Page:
It must be said. Atticus Finch’s closing argument to the jury in Mammoth Lakes Repertory Theatre’s production of “To Kill a Mockingbird” is a tearjerker. Passionately and sensitively delivered by Ted Carleton, it brought the themes of the entire play to a powerful, emotional climax.
“It’s much more than a play,” Carleton said. “This really happened.”
The story takes place in 1935, when white was white and black was black. Atticus Finch stands for equality. He stands for courage. He lives it and he teaches it to his children.
“To Kill a Mockingbird” is such an American classic that it doesn’t need much summarizing here. I remember reading the book the summer after my freshman year in high school, just a few years after it was published in 1960.
Racial prejudice was unknown in my sheltered northern backwater town — where discrimination and many other social inequities hovered just beneath the skin of ice on our skating pond — so I was dumbfounded, outraged and scared by the revelations I encountered in the book. It truly represented a loss of innocence for me, a recognition that evil existed in the world, not to mention a growing, healthy moral disgust over racism.
To enter the theater is to walk back in time to the Alabama town of Maycomb. A soft white light illuminates the front porch of a clapboard house with its iconic porch swing. A whole neighborhood is contained on this stage, including Boo Radley’s house and the mossy big old tree in whose knothole he hides little gifts for his young neighbor.
The curtain rises (that’s a romantic figure of speech, since there is no curtain) on the protagonist, Jean Louise “Scout” Finch (Jamie Peabody). She is nine years old, waiting out on the front porch for Atticus, her father, to come home. A grown up Jean Louise walks onto the stage from the back of the theater like an apparition. Dressed in black, she shows up in a spotlight throughout to narrate, to explain who is whom, and what is what. The yellow spot lights up her face, and her constantly changing reactions to the play’s action. It’s a brilliant device. I thought it might get in the way of other actors, but it doesn’t, not at all; it adds to the fabric of the piece. And Madeline Roy is brilliant in this role.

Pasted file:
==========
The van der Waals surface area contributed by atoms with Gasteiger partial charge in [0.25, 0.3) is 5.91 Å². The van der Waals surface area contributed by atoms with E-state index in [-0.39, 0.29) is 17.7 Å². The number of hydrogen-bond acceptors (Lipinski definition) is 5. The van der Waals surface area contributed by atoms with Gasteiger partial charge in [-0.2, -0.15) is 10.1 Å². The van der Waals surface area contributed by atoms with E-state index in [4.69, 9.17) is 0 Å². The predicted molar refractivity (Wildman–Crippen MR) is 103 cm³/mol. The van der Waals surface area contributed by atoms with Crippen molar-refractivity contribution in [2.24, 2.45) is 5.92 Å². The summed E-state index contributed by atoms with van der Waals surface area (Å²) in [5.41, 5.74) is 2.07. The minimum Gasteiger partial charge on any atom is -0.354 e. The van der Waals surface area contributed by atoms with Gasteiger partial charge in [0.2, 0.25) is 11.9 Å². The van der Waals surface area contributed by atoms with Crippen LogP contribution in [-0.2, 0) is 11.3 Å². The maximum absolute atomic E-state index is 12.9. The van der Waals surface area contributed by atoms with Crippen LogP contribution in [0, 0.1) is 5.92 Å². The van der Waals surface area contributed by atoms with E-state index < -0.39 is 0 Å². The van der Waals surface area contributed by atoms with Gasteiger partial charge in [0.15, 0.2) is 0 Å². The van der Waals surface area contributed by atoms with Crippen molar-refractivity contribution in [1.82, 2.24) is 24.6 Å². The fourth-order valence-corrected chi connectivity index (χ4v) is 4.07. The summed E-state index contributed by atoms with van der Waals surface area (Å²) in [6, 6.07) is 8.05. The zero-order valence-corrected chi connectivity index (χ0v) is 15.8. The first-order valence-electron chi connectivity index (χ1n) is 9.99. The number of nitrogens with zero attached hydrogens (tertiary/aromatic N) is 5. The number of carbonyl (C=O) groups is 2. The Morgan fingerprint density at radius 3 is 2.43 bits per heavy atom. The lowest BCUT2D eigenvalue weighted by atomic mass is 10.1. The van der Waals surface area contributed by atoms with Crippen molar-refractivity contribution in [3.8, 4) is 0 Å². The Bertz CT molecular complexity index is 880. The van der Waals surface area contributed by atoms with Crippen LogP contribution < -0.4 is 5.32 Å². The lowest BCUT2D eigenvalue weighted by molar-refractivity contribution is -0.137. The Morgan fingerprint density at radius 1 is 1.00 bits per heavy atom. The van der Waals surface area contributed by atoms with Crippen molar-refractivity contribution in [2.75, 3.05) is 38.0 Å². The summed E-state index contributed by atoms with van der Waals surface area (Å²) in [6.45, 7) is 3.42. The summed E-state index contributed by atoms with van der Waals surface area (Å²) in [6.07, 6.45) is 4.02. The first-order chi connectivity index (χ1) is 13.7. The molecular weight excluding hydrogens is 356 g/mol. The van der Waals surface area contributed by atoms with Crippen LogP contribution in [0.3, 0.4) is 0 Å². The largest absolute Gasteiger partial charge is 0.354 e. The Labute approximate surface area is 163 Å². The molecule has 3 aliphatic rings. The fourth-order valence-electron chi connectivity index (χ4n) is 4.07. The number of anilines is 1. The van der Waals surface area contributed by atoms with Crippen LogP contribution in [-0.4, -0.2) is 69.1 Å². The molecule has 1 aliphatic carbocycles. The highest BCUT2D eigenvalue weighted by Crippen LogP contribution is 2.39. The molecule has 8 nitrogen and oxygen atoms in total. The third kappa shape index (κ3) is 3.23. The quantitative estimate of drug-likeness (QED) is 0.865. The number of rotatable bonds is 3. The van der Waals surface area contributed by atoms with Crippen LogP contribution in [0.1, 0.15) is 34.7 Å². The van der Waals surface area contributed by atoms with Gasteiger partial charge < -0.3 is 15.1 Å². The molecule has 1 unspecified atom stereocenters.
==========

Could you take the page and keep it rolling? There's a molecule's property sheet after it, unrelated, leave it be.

Between the child and the adult we see the innocence of childhood shining its light on the story. We also see the protectiveness of a small town and how we experience that as children. Scout’s world gets shaken up, but the true values of kindness and compassion carry her through.
It’s interesting how conflict between good and evil can spread like an insidious oil slick. Goodness stands the test. Atticus Finch never wavers toward the dark side.
My hat is off to the director, Shira Dubrovner, who loves a good challenge, and who brought cast and story together with the mastery we have come to expect from her. Hats off, too, to Tim Casey, whose brainchild set was a marvel of strategizing and staging that ensured the large cast of 19 never got in a tangle.
As a fan of the book by Harper Lee and of the movie starring Gregory Peck, I am now a fan of Mammoth Lakes Repertory Theatre’s production of the play.
But back to the cast … all of whom are standouts. The children—Scout, her brother Jem (Tanner Van Tassell), and their friend Dill (Devin Crume)—were terrific and the focus of much of the action. Jamie Peabody’s Scout looked every inch the part; she possessed the innocence and curiosity of a child.
I absolutely hated the character of Bob Ewell, played to sleazy perfection by Gary Walker. The white trash laborer who rapes his daughter and blames it on Tom Robinson, the black man who has the misfortune of having to pass the Ewell house on his way to work in the fields every day.
Micah Williams as Tom Robinson speaks volumes with his silence. And when he gets to the witness stand, he tells his story so simply and beautifully that I hoped the play would go against the story’s history and acquit him of the crime he did not commit.
Jarrett Jackson, brought in only two weeks ago to play Atticus’s sister, shines, as she does in any role she takes on.
Of course, Boo Radley is everyone’s favorite characters in “Mockingbird.” He plays a large part in the drama, although he’s not seen until the end. Jesse Steele does a huge job with his cameo-like appearance.
Mayella Ewell is the daughter of Bob and the girl who has falsely accused Tom Robinson of rape. I could see all the conflicted feelings rushing around in the girl’s head as Patricia Toledo slumped around on stage, coming alive on the stand with great, believable anger, having so much trouble sticking to her story.
And these are only 10 of the actors. There is not a bad performance in the bunch, an awesome comment for a big play on a small stage with 19 people.
Extraordinary things can happen in community theater. This is true with Mammoth Rep’s “To Kill a Mockingbird.” It runs Oct. 10-27, Thursday-Saturday at 7 p.m., Sunday at 4 p.m. at the Edison Theatre. Tickets are $20/$18/$10. Call 760.934.6592.
Photo: Bluebird Imaging